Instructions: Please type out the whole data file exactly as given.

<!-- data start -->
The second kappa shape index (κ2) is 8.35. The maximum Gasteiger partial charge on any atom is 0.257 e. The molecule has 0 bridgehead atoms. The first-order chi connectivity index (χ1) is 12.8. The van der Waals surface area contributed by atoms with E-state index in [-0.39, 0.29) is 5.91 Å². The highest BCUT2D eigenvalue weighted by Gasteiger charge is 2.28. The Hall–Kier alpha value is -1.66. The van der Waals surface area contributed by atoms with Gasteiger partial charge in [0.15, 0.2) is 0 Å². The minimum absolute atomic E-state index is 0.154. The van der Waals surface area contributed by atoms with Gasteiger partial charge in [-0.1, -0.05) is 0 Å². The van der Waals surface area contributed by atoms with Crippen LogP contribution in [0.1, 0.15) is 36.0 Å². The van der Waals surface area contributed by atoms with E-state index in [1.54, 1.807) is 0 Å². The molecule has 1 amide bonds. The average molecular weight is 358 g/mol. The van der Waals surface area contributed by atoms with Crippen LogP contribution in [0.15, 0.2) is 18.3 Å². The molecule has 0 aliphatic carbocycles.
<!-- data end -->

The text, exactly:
The second kappa shape index (κ2) is 8.35. The maximum Gasteiger partial charge on any atom is 0.257 e. The molecule has 0 bridgehead atoms. The first-order chi connectivity index (χ1) is 12.8. The van der Waals surface area contributed by atoms with E-state index in [-0.39, 0.29) is 5.91 Å². The highest BCUT2D eigenvalue weighted by Gasteiger charge is 2.28. The Hall–Kier alpha value is -1.66. The van der Waals surface area contributed by atoms with Gasteiger partial charge in [0.15, 0.2) is 0 Å². The minimum absolute atomic E-state index is 0.154. The van der Waals surface area contributed by atoms with Gasteiger partial charge in [-0.1, -0.05) is 0 Å². The van der Waals surface area contributed by atoms with Crippen LogP contribution in [0.1, 0.15) is 36.0 Å². The van der Waals surface area contributed by atoms with E-state index in [1.54, 1.807) is 0 Å². The molecule has 1 amide bonds. The average molecular weight is 358 g/mol. The van der Waals surface area contributed by atoms with Crippen LogP contribution in [0.15, 0.2) is 18.3 Å². The molecule has 0 aliphatic carbocycles.